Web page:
I am sad to see this series end and wouldn't mind seeing these creators hook up again. Maybe for an old-fashioned 'Tales from Krypton' back-up in one of the Superman books?

I'd be remiss if I didn't include a shot of the variant cover by Cat Staggs showing Kara holding baby Kal. I assumed we would see this sort of thing in the series as well but we just never get there.

I will point out that the outfit Kara is wearing is Staggs' design for the Smallville book. Just a great variant.

On to the story specifics.

Wednesday, May 11, 2022

Black Orchid Review: Adventure Comics #428

With Supergirl nowhere to be found on the shelves post-Tom King's brutal portrayal in Supergirl Woman of Tomorrow, I have needed to fill some blog space with other content. Recently, I have been looking at Black Orchid, specifically through the lens of the 70's theory that she might be Supergirl in diguise. 

At the recent Wicked Comic Con, I was able to finally purchase Adventure Comics #428, the first appearance of the Orchid. I was pretty pleased to find a copy in decent condition and at a decent price! This has been a smallish grail book for me for a while so I am happy to be able to check that box. 

So what better place to go in my mission than this very issue and see if the clues are there from the beginning. As always, I am trying to fit Kara into the flowery suit so speculations will run wild. So buckle up. And remember, when this book came out, Supergirl volume 1 was on the shelves and half way through it's 10 issue run. So it makes the thought that the Orchid was Supergirl initially less likely.

Let's start with the great cover by Bob Oksner showing the Black Orchid. in the light of the full moon, looming over a dark window filled with gun-toting thugs. Oksner knew layouts and this one is beautiful. It showcases this innovative costume nicely. But there is no way to glean from this image just how powerful the Black Orchid is. This looks more like a Black Widow cover.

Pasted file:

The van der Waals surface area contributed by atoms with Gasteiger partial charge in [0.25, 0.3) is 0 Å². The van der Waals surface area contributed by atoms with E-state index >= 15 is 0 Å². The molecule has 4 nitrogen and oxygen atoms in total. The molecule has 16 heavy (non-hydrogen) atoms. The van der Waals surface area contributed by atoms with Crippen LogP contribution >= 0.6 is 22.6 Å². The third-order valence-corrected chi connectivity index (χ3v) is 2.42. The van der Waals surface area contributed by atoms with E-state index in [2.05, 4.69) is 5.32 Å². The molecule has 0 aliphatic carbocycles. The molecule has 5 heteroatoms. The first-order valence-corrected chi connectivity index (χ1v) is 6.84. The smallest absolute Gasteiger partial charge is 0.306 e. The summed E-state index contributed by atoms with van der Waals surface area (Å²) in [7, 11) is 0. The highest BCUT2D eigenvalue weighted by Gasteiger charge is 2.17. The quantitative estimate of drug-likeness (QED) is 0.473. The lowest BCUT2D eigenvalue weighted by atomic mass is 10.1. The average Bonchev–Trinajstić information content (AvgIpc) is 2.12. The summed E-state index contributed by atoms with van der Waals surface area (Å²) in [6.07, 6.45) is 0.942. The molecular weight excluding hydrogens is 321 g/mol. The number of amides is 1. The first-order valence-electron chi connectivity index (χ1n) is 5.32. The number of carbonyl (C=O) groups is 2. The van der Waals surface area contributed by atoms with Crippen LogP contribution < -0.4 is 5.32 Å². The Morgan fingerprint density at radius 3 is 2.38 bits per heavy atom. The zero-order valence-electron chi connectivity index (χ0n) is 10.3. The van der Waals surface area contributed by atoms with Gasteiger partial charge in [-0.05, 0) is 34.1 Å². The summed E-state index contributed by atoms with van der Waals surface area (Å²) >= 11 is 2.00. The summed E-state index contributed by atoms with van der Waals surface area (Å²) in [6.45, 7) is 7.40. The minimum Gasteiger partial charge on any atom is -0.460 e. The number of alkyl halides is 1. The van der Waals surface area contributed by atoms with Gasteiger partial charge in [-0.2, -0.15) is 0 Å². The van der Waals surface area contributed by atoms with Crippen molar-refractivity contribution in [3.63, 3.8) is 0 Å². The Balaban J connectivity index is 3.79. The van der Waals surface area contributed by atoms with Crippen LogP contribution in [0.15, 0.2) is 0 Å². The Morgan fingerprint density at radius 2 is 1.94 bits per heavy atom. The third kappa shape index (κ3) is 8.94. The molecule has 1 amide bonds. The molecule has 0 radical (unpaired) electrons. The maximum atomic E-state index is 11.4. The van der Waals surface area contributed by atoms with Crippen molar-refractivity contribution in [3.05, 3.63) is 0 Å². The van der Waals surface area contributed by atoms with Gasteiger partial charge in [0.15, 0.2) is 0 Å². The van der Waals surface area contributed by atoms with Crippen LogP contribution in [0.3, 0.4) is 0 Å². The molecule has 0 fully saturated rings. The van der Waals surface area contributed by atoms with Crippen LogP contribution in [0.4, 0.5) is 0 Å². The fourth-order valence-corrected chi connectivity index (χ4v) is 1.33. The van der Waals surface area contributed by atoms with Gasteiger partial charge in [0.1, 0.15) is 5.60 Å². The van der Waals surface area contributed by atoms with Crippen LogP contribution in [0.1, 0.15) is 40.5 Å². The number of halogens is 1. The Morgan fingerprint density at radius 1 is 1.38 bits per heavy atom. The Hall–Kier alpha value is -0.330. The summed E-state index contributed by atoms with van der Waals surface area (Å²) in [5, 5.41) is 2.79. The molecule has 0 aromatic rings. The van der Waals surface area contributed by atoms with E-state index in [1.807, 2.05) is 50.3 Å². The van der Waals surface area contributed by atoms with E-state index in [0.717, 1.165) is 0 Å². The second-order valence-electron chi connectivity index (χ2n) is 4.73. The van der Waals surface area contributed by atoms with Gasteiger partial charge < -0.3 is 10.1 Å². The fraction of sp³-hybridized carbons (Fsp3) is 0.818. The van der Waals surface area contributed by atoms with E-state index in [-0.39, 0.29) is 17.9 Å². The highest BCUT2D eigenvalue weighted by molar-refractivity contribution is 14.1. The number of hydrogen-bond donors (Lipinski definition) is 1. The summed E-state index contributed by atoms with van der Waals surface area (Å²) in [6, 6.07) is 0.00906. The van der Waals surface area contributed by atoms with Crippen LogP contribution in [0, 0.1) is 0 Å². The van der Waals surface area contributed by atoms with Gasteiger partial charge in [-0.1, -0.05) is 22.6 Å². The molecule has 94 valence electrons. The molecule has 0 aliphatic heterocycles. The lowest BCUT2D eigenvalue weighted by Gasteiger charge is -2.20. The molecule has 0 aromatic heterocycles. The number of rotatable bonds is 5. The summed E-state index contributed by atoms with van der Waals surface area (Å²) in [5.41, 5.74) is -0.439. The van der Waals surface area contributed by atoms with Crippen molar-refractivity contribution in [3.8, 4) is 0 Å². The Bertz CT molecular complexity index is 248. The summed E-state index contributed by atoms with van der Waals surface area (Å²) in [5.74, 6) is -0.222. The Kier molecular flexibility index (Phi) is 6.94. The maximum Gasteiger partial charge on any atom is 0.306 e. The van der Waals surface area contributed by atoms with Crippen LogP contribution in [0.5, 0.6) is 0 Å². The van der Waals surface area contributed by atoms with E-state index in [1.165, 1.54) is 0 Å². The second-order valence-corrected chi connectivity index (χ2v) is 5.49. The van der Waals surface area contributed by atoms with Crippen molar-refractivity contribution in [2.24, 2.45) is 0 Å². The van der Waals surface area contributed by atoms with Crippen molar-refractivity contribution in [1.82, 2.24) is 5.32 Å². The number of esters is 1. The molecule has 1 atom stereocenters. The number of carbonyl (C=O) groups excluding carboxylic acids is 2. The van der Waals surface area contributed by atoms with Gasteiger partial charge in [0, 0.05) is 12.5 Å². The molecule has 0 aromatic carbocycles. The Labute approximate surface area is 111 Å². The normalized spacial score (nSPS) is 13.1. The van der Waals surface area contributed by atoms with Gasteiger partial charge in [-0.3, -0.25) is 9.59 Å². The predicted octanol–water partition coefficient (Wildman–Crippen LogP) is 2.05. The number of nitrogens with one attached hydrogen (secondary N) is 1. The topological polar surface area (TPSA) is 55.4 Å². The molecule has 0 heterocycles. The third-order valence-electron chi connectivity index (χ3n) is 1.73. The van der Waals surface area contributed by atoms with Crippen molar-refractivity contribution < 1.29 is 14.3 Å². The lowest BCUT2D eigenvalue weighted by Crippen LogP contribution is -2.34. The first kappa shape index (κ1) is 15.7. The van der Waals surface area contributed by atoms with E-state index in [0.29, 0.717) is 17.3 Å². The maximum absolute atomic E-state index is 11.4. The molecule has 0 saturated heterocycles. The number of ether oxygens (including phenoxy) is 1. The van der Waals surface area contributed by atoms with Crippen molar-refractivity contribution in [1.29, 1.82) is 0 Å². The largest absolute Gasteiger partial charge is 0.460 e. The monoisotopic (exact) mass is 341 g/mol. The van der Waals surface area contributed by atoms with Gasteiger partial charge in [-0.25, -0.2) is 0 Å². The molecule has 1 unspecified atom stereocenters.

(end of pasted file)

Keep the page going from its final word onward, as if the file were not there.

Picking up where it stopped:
Still, it does catch the eye. And I love the font for her name.

'Black Orchid' was written by Sheldon Mayer with art by Tony DeZuniga. This is a moody story for Mayer I feel. But it is right in DeZuniga's wheelhouse. The women are gorgeous. The Noir-ish setting is grungy beautiful. And if looking for some links to the Supergirl theory, It is interesting that DeZuniga did his share of Supergirl stories from the prior Adventure run for the Girl of Steel. Hmm ...

The story opens with this fantastic panel showing her in her glory, flying around an old creepy mansion bathed in the full moon. I love the almost lack of significant detailing on her costume here, giving the Orchid almost a ghostly feel. 

The caption box is actually a summary of the first half of the story.

But 'impossible strength' ... hmmm.

Tuesday, May 10, 2022

The Passing Of George Perez

George Perez passed away last week, another legend lost. My condolences to his family, his friends, and his many fans.

When the news broke, my social media timelines were flooded with unbelievable words of respect and love. It was unbelievable and unprecedented. Perez was universally beloved and rightfully so.